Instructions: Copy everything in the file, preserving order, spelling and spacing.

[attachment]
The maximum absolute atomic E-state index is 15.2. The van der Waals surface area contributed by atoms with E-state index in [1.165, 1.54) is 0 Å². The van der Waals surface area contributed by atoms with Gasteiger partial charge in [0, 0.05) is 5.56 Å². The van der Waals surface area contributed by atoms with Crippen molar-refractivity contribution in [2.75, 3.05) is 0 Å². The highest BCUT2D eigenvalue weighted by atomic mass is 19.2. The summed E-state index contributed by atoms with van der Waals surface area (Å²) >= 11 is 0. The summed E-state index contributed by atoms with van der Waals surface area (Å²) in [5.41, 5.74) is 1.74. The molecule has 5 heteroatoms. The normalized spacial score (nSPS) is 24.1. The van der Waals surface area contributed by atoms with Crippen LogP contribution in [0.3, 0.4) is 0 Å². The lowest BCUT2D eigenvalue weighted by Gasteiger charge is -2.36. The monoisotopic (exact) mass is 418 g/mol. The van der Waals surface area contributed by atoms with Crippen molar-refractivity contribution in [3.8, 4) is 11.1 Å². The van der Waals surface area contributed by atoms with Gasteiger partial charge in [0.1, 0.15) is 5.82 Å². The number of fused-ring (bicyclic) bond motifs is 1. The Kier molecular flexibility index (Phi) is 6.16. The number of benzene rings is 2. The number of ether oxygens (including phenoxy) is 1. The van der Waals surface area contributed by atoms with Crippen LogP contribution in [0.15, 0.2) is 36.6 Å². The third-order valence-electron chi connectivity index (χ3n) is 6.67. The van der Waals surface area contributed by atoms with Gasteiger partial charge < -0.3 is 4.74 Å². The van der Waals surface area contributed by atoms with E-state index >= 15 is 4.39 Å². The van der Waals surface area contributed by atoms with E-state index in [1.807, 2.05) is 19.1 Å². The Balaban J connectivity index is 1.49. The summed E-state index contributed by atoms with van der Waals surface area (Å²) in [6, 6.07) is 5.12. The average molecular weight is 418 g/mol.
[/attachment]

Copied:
The maximum absolute atomic E-state index is 15.2. The van der Waals surface area contributed by atoms with E-state index in [1.165, 1.54) is 0 Å². The van der Waals surface area contributed by atoms with Gasteiger partial charge in [0, 0.05) is 5.56 Å². The van der Waals surface area contributed by atoms with Crippen molar-refractivity contribution in [2.75, 3.05) is 0 Å². The highest BCUT2D eigenvalue weighted by atomic mass is 19.2. The summed E-state index contributed by atoms with van der Waals surface area (Å²) >= 11 is 0. The summed E-state index contributed by atoms with van der Waals surface area (Å²) in [5.41, 5.74) is 1.74. The molecule has 5 heteroatoms. The normalized spacial score (nSPS) is 24.1. The van der Waals surface area contributed by atoms with Crippen LogP contribution in [0.3, 0.4) is 0 Å². The lowest BCUT2D eigenvalue weighted by Gasteiger charge is -2.36. The monoisotopic (exact) mass is 418 g/mol. The van der Waals surface area contributed by atoms with Crippen molar-refractivity contribution in [3.8, 4) is 11.1 Å². The van der Waals surface area contributed by atoms with Gasteiger partial charge in [0.1, 0.15) is 5.82 Å². The number of fused-ring (bicyclic) bond motifs is 1. The Kier molecular flexibility index (Phi) is 6.16. The number of benzene rings is 2. The number of ether oxygens (including phenoxy) is 1. The van der Waals surface area contributed by atoms with Crippen LogP contribution in [0.15, 0.2) is 36.6 Å². The third-order valence-electron chi connectivity index (χ3n) is 6.67. The van der Waals surface area contributed by atoms with Gasteiger partial charge < -0.3 is 4.74 Å². The van der Waals surface area contributed by atoms with E-state index >= 15 is 4.39 Å². The van der Waals surface area contributed by atoms with E-state index in [1.807, 2.05) is 19.1 Å². The Balaban J connectivity index is 1.49. The summed E-state index contributed by atoms with van der Waals surface area (Å²) in [6, 6.07) is 5.12. The average molecular weight is 418 g/mol.